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Sparking Creativity: Keeping the Fresh Ideas Coming 

Dexter Culbreath
Dexter Culbreath Wednesday June 6, 2018
<? echo $type; ?> Sparking Creativity: Keeping the Fresh Ideas Coming 

Ideas are everywhere. Like the space around us, ideas and creativity are always within our grasp. Sometimes it takes a little inspiration to make us aware of the ideas and creativity right in front of us. I hope this article becomes that inspiration. 

I stare at her and think to myself, “Where does she come up with all of those thoughts? How can she sit there, time and time again, and create these elaborate, complex, exciting worlds with two dolls?” But then I think back and remember how free and full my imagination was as a child. What about yours? 

Do you recall times when it was not so hard to create these imaginary environments that generated the most amazing experiences? Somewhere between childhood and adulthood, we lose a massive degree of imagination. But here is the good news. It is not hard to find. 

I believe that busyness is the thief of imagination. As kids, we had plenty of time to explore and let our imaginations run wild. However, in what seems like a flash, responsibilities and ambition fill our calendars. Now, instead of rainbows and lava floors, our minds are filled with the next goal or priority on our lists. 

[bctt tweet=”Busyness is the thief of imagination.” username=”orangeleaders”]

Well, let’s do something about that. Without further ado, let’s spark our creativity! Let’s start the engines to produce fresh ideas. Here are four quick tips to breathe life back into our imaginations: 

Make Time for Ideas 

Remember, busyness is the thief of imagination. If we do not make time for ideas, we will not have ideas. What is currently filling your time that does not have to? Begin making time for your ideas. 

To start, blocking out a 15-minute period of time each day will help to generate the creative juices. Hopefully, more things will come off of our calendars to provide even more dedicated time toward idea generation and implementation. 

In case you were wondering, at least an hour per day is ideal thinking time. Imagine what our ideas could produce if we made the time to think them through deeply. 

Stick to Them 

We become most like the people we spend the most time around. Who do you know that consistently has outstanding ideas? Find them and stick to them. Before you know it, you will discover what ignites their creativity and begin to cultivate your own. 

Though age does not dictate our level of creativity, I also encourage you to spend time with those younger than you. Kids, teens and young adults refuse to be bored. Spend some time with them to discover what sparks their imaginations.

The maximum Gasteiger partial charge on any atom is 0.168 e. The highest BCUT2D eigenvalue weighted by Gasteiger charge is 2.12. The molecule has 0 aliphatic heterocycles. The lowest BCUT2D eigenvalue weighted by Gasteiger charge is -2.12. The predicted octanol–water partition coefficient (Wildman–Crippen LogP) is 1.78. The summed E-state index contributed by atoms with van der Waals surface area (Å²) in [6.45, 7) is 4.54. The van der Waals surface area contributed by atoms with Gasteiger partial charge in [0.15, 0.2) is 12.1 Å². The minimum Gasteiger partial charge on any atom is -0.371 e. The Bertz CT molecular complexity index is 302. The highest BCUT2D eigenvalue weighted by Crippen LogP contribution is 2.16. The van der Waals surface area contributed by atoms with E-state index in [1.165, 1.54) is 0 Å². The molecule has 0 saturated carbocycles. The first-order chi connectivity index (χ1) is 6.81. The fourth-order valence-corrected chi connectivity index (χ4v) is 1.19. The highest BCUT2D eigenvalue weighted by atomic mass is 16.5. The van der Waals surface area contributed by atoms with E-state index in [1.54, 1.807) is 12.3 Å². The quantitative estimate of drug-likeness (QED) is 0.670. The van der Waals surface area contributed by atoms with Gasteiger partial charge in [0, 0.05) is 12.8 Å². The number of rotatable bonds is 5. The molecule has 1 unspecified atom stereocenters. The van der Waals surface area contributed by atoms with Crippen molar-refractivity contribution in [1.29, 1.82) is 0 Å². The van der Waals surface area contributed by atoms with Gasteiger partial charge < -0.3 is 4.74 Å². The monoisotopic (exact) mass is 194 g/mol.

Use Both Eyes and Ears 

Entertainment is a wonderful source to pull ideas from. Movies, music, stage plays, game shows, and more provide an endless supply of ideas. To make the most of our time, however, it is a good idea to use both eyes and ears when enjoying them. 

I used to have to watch movies or listen to songs multiple times to extract ideas from them. Watching or hearing the first time was for pure enjoyment. But I would later forget exactly what happened or what was said during a great moment of the movie or song and have to watch it again. So, now I watch and listen with both eyes and ears. 

I watch and listen to enjoy and extract. While watching movies in theaters, I quickly jot down an idea or quote that hits me. Fortunately, thanks to technological advances, we can now pause and rewind music or recorded movies/TV shows to capture the ideas.  

Be Ready to Write 

The best ideas have the tendency to come at the most random of times, so we have to try our best to capture them immediately. A few ways to do this are by keeping a physical, pocket-sized notepad, an Idea list on your mobile device, or some version of voice recording. 

These ideas often come when we are in the middle of doing something, so quickly capture a brief description of the idea. Details are not vital at this point, unless you really have the time to capture them. Once captured, we can take them into our 15-minute to an hour thinking times to really flesh them out. 

Well, I hope the creative juices are already flowing! I look forward to hearing and seeing what comes from implementing these tips. 



Dexter Culbreath is a leader, family advocate and director of community development at Love Beyond Walls. He is passionate about seeing families at their best. His blend of corporate and ministry leadership experience provides a unique perspective and approach to guiding families toward wholeness. Dexter desires to bring communities together—centered around family.